Keep it Focused and Simple to Help Ensure Adherence
The more complex, the more difficult it is to communicate a corporate compliance program to employees and stakeholder groups. Consultants and professional trade organizations have a field-day with all sorts of approaches, frameworks, and models on compliance programs. This occurs because of semantics, multiple variables, and the inter-related disciplines of compliance. Compliance goes hand-in-hand with governance and risk management, otherwise known as GRC. It is very difficult to successfully isolate one without considering the other two.
For purposes of this article, let’s focus on the “C” in GRC, but as you will read this is not entirely possible since all three areas are highly interwoven in concept and practice. This occurs because each element of governance, risk and compliance encompasses organizational factors, people, processes and technologies that cannot, and should not, be viewed separately. With this in mind, let’s proceed knowing that governance and risk management are deeply imbedded in any effective corporate compliance program.
10 Considerations to Help Ensure Effectiveness
There are certainly many ingredients and aspects to an effective corporate compliance program. One excellent source of information is Chapter 8, Part B, entitled Remedying Harm from Criminal Conduct, and Effective Compliance and Ethics Program from the United States Sentencing Commission. These Federal Sentencing Guidelines forward a minimum set of requirements for development of an effective program to prevent and detect violations of law.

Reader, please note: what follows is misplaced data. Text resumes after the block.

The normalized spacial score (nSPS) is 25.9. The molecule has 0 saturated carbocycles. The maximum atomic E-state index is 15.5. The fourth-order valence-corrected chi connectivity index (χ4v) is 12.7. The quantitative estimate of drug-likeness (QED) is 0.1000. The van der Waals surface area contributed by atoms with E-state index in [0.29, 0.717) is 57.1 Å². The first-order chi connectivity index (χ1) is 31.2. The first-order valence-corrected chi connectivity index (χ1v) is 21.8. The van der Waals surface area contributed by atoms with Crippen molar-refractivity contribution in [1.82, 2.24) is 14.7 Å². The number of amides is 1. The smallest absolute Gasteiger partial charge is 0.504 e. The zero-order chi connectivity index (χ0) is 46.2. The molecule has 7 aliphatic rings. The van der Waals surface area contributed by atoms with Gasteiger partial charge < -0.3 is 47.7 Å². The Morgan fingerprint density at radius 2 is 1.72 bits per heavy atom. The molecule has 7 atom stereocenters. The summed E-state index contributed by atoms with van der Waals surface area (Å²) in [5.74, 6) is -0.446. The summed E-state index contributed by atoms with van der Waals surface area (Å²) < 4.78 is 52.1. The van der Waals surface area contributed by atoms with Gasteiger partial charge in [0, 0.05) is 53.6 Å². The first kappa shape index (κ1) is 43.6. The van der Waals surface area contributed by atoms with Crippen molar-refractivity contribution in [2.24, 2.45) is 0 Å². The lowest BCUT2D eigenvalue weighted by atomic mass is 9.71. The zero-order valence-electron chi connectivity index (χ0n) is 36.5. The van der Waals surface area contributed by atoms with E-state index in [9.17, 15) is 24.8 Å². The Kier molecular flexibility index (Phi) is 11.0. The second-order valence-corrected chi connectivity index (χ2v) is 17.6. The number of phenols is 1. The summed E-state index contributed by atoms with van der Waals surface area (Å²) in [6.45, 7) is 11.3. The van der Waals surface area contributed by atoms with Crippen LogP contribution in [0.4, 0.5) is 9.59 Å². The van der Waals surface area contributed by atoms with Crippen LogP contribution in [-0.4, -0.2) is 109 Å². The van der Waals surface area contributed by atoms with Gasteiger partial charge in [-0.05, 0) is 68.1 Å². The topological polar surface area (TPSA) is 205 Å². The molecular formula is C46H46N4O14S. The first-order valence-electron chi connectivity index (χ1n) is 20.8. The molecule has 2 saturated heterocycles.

Here are some aspects that go into the making of an effective corporate compliance program. This list of ten considerations can be used as a checklist to see where your organization stands:
Each and every one of the above considerations should be built into the corporate compliance program. If your answer was not affirmative to any of these items, chances are you have plenty of opportunity to make your compliance program more efficient and effective. A lapse in anyone of the above ten areas could spell “doom” for your compliance efforts. Don’t think of compliance as simply a regulatory necessity, but rather as a means in protecting your number one asset – your company’s reputation.
This is an article reprint from the Governance Issues™ Newsletter, Volume 2009, Number 4, published on August 5, 2009
Ron Kral (CPA, CMA, CDMA) is the Managing Partner of Candela Solutions LLC, a public accounting firm with a national focus on governance, risk and controls. He has been an external auditor responsible for signing audit opinions and a divisional financial executive for a multibillion-dollar NYSE firm. Ron is an educator, advisor, and internal auditor. He has worked with over 200 clients as a Public Accountant, many through Big-4 firms.
Prior to forming Candela Solutions, he was a Principal Consultant with PricewaterhouseCoopers, leading performance auditing, internal controls and governance projects. Ron began his public accounting and consulting career with a California CPA firm as a Financial and Compliance Auditor, where he eventually led audit engagements as the Managing Director of a Southern California office and signed audit opinions.
Ron teaches professional education courses on accounting matters, governance, regulatory compliance, risks, SEC disclosures, auditing standards, and ethics. He believes in practical methods anchored in professional and regulatory standards, with a keen focus on growing shareholder value. Ron co-authored The Board of Directors and Audit Committee Guide to Fiduciary Responsibilities. He is a member of the AICPA, FEI, IIA and IMA. He served on FEI’s working group for the development of COSO’s 2013 Framework and currently serves on FEI’s working group for the development of COSO’s revised ERM Framework. Ron holds an MBA from Arizona State University and a BBA from the University of Wisconsin, Madison.